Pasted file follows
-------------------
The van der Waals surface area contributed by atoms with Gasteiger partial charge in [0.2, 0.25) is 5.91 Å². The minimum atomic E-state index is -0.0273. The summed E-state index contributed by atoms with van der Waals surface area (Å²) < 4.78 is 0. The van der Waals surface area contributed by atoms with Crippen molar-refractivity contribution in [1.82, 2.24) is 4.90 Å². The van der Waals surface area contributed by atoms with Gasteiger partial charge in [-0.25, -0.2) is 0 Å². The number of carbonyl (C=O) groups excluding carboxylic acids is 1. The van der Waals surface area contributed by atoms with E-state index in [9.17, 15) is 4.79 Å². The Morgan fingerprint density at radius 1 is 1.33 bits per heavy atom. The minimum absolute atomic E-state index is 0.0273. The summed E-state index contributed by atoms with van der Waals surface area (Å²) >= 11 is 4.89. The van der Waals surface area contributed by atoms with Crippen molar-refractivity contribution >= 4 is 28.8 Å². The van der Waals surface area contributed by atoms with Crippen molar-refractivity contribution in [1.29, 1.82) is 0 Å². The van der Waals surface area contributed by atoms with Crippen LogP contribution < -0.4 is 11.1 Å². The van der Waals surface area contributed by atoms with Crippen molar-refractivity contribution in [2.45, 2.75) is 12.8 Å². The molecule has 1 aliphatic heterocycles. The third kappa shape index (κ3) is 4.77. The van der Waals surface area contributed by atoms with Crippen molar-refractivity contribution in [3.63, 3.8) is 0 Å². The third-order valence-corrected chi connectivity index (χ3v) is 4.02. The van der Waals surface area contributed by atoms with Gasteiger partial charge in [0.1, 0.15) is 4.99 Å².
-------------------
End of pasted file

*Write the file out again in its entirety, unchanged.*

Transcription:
The van der Waals surface area contributed by atoms with Gasteiger partial charge in [0.2, 0.25) is 5.91 Å². The minimum atomic E-state index is -0.0273. The summed E-state index contributed by atoms with van der Waals surface area (Å²) < 4.78 is 0. The van der Waals surface area contributed by atoms with Crippen molar-refractivity contribution in [1.82, 2.24) is 4.90 Å². The van der Waals surface area contributed by atoms with Gasteiger partial charge in [-0.25, -0.2) is 0 Å². The number of carbonyl (C=O) groups excluding carboxylic acids is 1. The van der Waals surface area contributed by atoms with E-state index in [9.17, 15) is 4.79 Å². The Morgan fingerprint density at radius 1 is 1.33 bits per heavy atom. The minimum absolute atomic E-state index is 0.0273. The summed E-state index contributed by atoms with van der Waals surface area (Å²) >= 11 is 4.89. The van der Waals surface area contributed by atoms with Crippen molar-refractivity contribution >= 4 is 28.8 Å². The van der Waals surface area contributed by atoms with Crippen molar-refractivity contribution in [1.29, 1.82) is 0 Å². The van der Waals surface area contributed by atoms with Crippen LogP contribution < -0.4 is 11.1 Å². The van der Waals surface area contributed by atoms with Crippen molar-refractivity contribution in [2.45, 2.75) is 12.8 Å². The molecule has 1 aliphatic heterocycles. The third kappa shape index (κ3) is 4.77. The van der Waals surface area contributed by atoms with Crippen molar-refractivity contribution in [3.63, 3.8) is 0 Å². The third-order valence-corrected chi connectivity index (χ3v) is 4.02. The van der Waals surface area contributed by atoms with Gasteiger partial charge in [0.1, 0.15) is 4.99 Å².